So, when we do splurge on an expensive dinner at a fine restaurant, we usually request the tasting menu with the wine accompaniment. We expect that the chef will take us on a journey , with each small dish and paired glass of wine providing us with a gustatory milestone along the way. Some such journeys have been extraordinary (our first times at Momofuku Ko and Aska come to mind). Others have been great, though with a few bumps in the road (Aquavit, post-Marcus Samuelsson).


And then there was Eleven Madison Park. I don’t remember what we were celebrating but we couldn’t have been more excited to get a reservation there. Widely considered one of the best restaurants in New York and the world, we counted the days to our dinner with breathless anticipation. We arrived there with big grins on our faces, hardly able to contain our excitement as the friendly Danny Meyer-trained staff sat us down and handed us the menu.IMG_2459

Keep in mind that this was a few years ago, two complete menu reinventions ago. Right there, tempting us, was the ultimate tasting menu: a 14-course behemoth that held more promises than a Christmas tree loaded with wrapped presents. We gleefully told our server we would choose that along with the wine pairings.IMG_2460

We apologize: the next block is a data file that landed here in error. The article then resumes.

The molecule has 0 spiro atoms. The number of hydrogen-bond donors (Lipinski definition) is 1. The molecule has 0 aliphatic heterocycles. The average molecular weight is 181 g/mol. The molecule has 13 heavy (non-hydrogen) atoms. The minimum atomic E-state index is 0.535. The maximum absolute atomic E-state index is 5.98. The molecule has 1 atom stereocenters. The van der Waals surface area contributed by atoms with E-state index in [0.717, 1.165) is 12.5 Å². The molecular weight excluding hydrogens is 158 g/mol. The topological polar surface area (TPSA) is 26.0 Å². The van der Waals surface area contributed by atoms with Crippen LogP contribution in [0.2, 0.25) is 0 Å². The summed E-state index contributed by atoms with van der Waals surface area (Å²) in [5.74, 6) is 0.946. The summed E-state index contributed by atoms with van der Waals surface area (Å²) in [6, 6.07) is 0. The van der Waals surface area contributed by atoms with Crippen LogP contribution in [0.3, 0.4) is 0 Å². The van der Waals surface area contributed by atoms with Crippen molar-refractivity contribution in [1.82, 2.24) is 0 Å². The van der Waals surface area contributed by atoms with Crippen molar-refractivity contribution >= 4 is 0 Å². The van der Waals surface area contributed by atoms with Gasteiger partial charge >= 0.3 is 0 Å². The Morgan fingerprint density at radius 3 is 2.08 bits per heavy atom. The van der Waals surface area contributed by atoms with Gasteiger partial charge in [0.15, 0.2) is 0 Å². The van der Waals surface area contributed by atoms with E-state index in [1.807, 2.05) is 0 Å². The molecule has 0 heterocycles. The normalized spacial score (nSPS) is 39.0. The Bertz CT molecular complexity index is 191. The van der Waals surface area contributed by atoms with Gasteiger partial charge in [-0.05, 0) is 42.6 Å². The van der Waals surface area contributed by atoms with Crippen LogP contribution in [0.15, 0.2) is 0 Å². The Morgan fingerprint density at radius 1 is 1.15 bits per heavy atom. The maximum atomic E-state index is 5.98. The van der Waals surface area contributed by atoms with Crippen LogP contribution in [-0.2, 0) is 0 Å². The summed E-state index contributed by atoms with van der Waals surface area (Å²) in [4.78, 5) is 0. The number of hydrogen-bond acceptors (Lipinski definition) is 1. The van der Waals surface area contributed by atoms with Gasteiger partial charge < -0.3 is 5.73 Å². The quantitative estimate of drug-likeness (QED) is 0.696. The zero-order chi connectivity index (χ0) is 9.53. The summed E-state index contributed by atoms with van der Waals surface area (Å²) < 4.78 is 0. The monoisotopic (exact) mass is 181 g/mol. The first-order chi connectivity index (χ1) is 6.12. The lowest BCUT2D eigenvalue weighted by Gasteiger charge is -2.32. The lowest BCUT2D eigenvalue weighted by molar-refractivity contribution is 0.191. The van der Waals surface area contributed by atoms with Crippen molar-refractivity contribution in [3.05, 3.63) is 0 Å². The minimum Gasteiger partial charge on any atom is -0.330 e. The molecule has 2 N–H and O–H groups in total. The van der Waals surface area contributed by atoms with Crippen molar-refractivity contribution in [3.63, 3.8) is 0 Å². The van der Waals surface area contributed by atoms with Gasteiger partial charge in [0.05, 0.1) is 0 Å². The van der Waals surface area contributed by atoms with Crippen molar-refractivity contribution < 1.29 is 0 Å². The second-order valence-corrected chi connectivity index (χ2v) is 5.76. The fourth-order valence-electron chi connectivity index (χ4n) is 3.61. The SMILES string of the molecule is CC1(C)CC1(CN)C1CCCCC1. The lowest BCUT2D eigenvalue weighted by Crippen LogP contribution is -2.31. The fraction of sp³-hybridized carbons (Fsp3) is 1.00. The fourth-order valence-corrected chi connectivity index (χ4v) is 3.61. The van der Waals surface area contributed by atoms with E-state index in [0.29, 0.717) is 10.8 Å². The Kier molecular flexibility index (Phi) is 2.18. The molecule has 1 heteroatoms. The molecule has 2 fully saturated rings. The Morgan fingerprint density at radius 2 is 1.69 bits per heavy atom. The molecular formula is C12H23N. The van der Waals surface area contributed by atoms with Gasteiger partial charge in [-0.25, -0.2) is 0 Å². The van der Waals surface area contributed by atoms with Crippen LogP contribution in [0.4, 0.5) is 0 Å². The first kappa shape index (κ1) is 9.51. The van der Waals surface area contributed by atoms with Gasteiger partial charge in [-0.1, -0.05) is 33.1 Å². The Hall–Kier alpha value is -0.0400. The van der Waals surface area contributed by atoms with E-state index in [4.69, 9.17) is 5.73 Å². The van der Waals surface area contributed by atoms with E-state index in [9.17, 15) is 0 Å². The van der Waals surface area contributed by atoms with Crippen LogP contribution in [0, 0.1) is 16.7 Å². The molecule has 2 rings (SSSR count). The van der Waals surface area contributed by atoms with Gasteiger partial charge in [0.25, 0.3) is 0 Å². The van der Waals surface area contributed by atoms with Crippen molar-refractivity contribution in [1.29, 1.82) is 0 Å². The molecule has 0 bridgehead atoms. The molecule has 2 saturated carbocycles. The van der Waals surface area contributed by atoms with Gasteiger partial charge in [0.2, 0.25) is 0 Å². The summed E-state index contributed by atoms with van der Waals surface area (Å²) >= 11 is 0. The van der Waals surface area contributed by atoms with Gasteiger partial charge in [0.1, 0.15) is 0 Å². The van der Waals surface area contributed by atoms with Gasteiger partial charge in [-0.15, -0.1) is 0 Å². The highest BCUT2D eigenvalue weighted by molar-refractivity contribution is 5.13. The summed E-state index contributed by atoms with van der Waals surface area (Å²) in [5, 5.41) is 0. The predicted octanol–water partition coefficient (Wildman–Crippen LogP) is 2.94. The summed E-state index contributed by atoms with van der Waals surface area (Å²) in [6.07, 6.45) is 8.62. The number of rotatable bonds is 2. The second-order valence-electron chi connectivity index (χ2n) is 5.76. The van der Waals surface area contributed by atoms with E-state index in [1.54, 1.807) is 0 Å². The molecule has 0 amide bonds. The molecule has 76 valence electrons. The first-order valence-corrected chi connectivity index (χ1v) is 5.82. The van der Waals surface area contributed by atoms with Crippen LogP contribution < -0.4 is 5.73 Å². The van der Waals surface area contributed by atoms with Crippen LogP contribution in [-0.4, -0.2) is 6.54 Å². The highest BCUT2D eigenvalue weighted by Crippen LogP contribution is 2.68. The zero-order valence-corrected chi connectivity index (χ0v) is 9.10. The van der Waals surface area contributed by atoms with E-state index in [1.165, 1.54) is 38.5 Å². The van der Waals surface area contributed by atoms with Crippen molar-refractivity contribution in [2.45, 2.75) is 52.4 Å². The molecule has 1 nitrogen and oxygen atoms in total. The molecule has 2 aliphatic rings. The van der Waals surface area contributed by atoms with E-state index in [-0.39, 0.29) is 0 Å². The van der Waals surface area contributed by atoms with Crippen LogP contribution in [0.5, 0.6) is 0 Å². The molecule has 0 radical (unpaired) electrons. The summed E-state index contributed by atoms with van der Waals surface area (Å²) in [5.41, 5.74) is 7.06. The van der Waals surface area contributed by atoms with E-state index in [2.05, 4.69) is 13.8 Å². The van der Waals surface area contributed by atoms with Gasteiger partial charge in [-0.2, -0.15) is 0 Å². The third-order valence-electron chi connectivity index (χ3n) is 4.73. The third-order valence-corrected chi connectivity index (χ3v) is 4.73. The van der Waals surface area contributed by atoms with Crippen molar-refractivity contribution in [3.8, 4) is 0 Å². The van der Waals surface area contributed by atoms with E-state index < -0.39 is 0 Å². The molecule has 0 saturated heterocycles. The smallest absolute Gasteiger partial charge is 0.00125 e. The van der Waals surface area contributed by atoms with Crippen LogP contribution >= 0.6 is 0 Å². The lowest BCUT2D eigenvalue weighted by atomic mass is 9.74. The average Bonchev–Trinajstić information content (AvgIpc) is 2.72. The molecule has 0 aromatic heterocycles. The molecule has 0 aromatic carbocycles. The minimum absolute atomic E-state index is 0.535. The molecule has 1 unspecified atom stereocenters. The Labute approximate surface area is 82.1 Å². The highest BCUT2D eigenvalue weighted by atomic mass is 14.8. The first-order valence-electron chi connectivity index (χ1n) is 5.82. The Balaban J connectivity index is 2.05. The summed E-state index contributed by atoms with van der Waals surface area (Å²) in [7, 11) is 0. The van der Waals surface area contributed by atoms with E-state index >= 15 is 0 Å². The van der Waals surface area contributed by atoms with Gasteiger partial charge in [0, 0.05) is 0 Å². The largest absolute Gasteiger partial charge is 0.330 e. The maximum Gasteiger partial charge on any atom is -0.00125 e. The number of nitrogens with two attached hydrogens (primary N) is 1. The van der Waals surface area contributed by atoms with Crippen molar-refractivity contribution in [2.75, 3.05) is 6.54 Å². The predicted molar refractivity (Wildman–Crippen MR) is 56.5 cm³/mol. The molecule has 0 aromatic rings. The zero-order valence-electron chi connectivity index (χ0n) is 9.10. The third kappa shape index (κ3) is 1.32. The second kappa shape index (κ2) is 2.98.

Things started out very promisingly. The long, rectangular plate with the tiny amuse bouches included pickled beet marshmallows. We still talk about them. And then we began the long journey into the evening. Trouble hit around course six or seven. I was full. Full! And I was only half way through this meal. From that point on, every plate or bowl that was placed in front of me became an increasingly more painful instrument of torture. I wanted so badly to want to eat the food, but my full stomach said otherwise. I took small bites, to at least taste it. But nothing seemed pleasurable to my satiated appetite. And the plates kept coming. And coming. I wished I could go to the bathroom and throw up, like a Roman at a vomitorium (which is a myth, by the way). But I couldn’t go that far.


It took us a long time before we ordered a tasting menu again. The experience scarred us. Eventually, we did forget about it and went back to leaving ourselves in the hands of the chef for a carefully chosen tasting journey. But we make sure it’s never more than six or seven courses. And we arrive at the restaurant hungry. Really hungry.